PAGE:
On the day of the tour, I joined a few dozen other curious foreigners and boarded a bus. We headed north out of Seoul, passports and cameras in hand. The land outside of the city became more deserted the further north we drove. Isolated as it was, it remained green and productive and I learned that farmers who live near the border receive large incentives for making their homes so close to the threatening line. We were given specific instructions about when we could and could not take pictures and even write down notes. In reality, it is a legitimate war threat zone. But it seemed nothing more and nothing less than the most censored tourist attraction. Still, I didn’t want to tempt my fate by snapping an untimely picture. The highlight of the drive was passing the North Korea Propaganda Village. Unfortunately, this was at time where no pictures were allowed. I’d seen the village in documentaries and was surprised to see it in real life. From afar, the first thing we could see from the South was the record breaking gigantic flag of the North. The strategic flag seems to be flying in the face of the few borderline dwellers. However, the flag is actually so large, unless wind is substantial, it is usually too heavy to actually fly. So, we passed the flag that hung folded over itself and lifeless from the tallest flagpole in the world. The flag marked supposedly the homes of average North Koreans in an average village near the border. In reality, this village was anything but average - an authentic propaganda village, completely vacant, without windows or electricity, not a resident in sight, no a single piece of furniture to be seen inside the bare rooms. We could only see the propaganda village from afar and in passing but even a glance quickly brought to mind the concrete style so favored by the Soviets who, for so long, remained the North’s only lifeline (and ironically so, as the North was supposedly established on an ideology absent of any outside influence or interference…) Popular belief suggests the village was built by the North to show their alleged wealth and progress to the families just across the border. But the tables have drastically turned in the last two decades and the village looks like little more than a bad joke.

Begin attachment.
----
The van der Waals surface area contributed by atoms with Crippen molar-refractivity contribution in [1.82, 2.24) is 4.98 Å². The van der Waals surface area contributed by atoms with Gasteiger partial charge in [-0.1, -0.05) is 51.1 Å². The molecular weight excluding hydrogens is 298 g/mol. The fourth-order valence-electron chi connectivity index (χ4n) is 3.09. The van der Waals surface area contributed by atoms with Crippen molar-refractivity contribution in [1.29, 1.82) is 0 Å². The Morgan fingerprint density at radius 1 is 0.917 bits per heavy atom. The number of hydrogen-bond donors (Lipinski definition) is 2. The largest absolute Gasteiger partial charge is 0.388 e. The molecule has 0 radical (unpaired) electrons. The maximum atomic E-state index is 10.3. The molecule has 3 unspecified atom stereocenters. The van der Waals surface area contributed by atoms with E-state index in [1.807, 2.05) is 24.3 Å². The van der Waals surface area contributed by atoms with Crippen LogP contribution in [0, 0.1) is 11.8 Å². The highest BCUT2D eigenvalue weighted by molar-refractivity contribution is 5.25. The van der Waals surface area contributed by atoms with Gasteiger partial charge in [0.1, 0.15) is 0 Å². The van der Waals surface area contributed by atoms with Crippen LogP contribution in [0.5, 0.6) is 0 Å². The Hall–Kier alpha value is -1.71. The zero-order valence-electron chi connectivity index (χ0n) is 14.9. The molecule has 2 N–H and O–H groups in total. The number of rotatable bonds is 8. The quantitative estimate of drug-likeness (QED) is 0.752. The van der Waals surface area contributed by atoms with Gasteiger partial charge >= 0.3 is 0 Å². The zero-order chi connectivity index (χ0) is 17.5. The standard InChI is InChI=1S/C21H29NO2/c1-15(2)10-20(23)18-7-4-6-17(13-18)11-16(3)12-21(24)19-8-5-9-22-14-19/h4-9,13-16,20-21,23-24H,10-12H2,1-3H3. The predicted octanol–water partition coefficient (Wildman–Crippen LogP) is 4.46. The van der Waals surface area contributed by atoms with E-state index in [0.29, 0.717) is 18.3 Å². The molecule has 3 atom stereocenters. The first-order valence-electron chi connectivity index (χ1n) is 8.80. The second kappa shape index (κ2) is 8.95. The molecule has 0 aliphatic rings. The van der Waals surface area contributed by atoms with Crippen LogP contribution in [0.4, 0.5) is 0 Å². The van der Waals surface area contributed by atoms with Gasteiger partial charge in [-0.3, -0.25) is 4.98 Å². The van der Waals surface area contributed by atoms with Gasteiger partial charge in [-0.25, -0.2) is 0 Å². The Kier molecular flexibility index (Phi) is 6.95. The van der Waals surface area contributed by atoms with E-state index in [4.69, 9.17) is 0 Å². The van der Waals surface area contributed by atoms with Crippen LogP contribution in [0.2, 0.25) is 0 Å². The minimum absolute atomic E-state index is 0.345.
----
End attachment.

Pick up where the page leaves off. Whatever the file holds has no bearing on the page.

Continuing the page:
Once we were within the DZM, a low ranking member of the American military boarded our bus. He checked our passports again and assumed the camera censorship role. We were allowed to ask him questions. I had lots of them, none of which were controversial and all with available factual answers. I was extremely discouraged to find he couldn’t answer the most basic of my inquiries. He didn’t even know why America signed the armistice agreement on behalf of South Korea or why they wanted to stop active war. I sincerely hope this young man was an exception in the American military and his limited international education did not represent the majority of U.S. military. I do hope that his inability to answer my simple questions embarrassed him and prompted him to go read a book or two about the border he was protecting and the war his fellow countrymen helped fight.
As the bus continued to drive us closer to North Korean territory, the propaganda increased. This time, the propaganda was from the South side. The overplayed script from our guide was transparent. She wanted to make sure none of us doubted the darkness that lurked to the north of the line. Catering to a Western audience, she sung the praises of the American intervention and the evils of communism. She really could have taken it down a notch, seeing as our entire bus was filled with middle-class Westerns who were highly unlikely to trade in our comfortable and free lifestyles by defecting to the North.